From Science Daily: Extensive use of fluorinated chemicals in fast food wrappers: Chemicals can leach into food

Americans may be consuming fast food wrapped in paper treated with perfluorinated chemicals (PFCs) -- the same chemicals used in stain-resistant products, firefighting materials and nonstick cookware, according to a new study published in the journal Environmental Science & Technology.

Researchers tested more than 400 samples of packaging materials, including hamburger and sandwich wrappers, pastry bags, beverage cups and French fry containers, and found evidence of fluorinated compounds called per- and polyfluoroalkyl substances (PFASs). Of the materials tested, these chemicals were found in 56 percent of dessert and bread wrappers, 38 percent of sandwich and burger wrappers and 20 percent of paperboard.

Previous studies have shown that these PFASs can migrate, contaminating the food and, when consumed, accumulating in the body....Previous studies have linked PFASs to kidney and testicular cancers, thyroid disease, low birth weight and immunotoxicity in children, among other health issues. The chemicals have an especially long half-life and take many years before just 50 percent of the intake leaves the human body. The results are concerning when considering the role of fast food in the American diet. The National Center for Health Statistics reported one-third of U.S. children consume fast food daily.

Samples were collected from a total of 27 fast food restaurant chains including McDonald's, Burger King, Chipotle, Starbucks, Jimmy Johns, Panera and Chick-Fil-A, in and around Boston, San Francisco, Seattle, Washington, D.C., and Grand Rapids, Michigan. The study did not include takeout containers, such as Chinese food boxes or pizza boxes. [Original study]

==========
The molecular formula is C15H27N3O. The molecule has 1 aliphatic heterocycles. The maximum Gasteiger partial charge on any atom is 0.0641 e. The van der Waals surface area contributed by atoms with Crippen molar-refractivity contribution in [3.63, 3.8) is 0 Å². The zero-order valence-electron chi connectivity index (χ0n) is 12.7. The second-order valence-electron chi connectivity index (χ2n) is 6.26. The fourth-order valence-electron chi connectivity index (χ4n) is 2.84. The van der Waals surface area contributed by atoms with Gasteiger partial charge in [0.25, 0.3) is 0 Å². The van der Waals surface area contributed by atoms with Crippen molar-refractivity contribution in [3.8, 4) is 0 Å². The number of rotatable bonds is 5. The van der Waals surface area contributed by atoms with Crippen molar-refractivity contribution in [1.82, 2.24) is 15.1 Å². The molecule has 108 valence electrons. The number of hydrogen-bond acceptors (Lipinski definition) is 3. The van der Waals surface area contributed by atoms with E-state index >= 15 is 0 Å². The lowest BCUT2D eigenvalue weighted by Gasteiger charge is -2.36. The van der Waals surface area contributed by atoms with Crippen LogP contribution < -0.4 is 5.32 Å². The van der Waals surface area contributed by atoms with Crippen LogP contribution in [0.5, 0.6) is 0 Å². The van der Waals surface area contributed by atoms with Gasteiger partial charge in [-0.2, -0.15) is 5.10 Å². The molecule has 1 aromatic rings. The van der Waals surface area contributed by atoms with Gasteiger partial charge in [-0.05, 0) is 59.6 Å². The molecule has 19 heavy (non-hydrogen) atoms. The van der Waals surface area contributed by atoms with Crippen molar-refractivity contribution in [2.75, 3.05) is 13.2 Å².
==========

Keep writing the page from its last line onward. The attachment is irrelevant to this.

ez-2016-00435z_0002 Credit: From L. Schaider et al., Fluorinated Compounds in U.S. Fast Food Packaging.

 For years stores and manufacturers have promoted the advantages of Scotchgard and Teflon nonstick coatings for pots and pans, as stain protectors for upholstered furniture and rugs, as a water repellent for clothing, for consumer goods such as dental floss, and for grease-proof food wrappers and containers. And yes, people have been convinced - with most cookware sold today being of the nonstick type, and the popularity of sofas and rugs coated with non-stain coatings. But once again, chemicals come with a price and health effects, and unfortunately these particular chemicals are found in all of us in varying levels.

Polyfluoriated chemicals (PFCs) are a class of chemicals that are stain, water, and grease repellent chemicals.They have been found in the blood of more than 98% of the United States population. PFCs stay in the environment and body for many years (thus labeled as "persistent"). Some PFCs: perfluorooctanoic acid, or PFOA, perfluorooctane sulfonate or PFOSperfluorononanoic acid or PFNA, and perfluorohexane sulfonate or PFHxS.

PFOA was used to make DuPont's popular Teflon coating for decades. DuPont phased out its PFOA production after a settlement with federal regulators (it was linked it to birth defects and cancer in animals). But meanwhile PFOA spread worldwide, and traces of the compound have been found in most people, in polar bears in the Arctic, in some drinking water, and even in some fish. PFCs pass from mothers to their babies during pregnancy, and in breast milk after birth. They are considered hazardous even in small doses, they accumulate, and have been linked to all sorts of medical problems, from developmental delays in the fetus and child, to immune problems, kidney disease, kidney and testicular cancers, and to thyroid disease.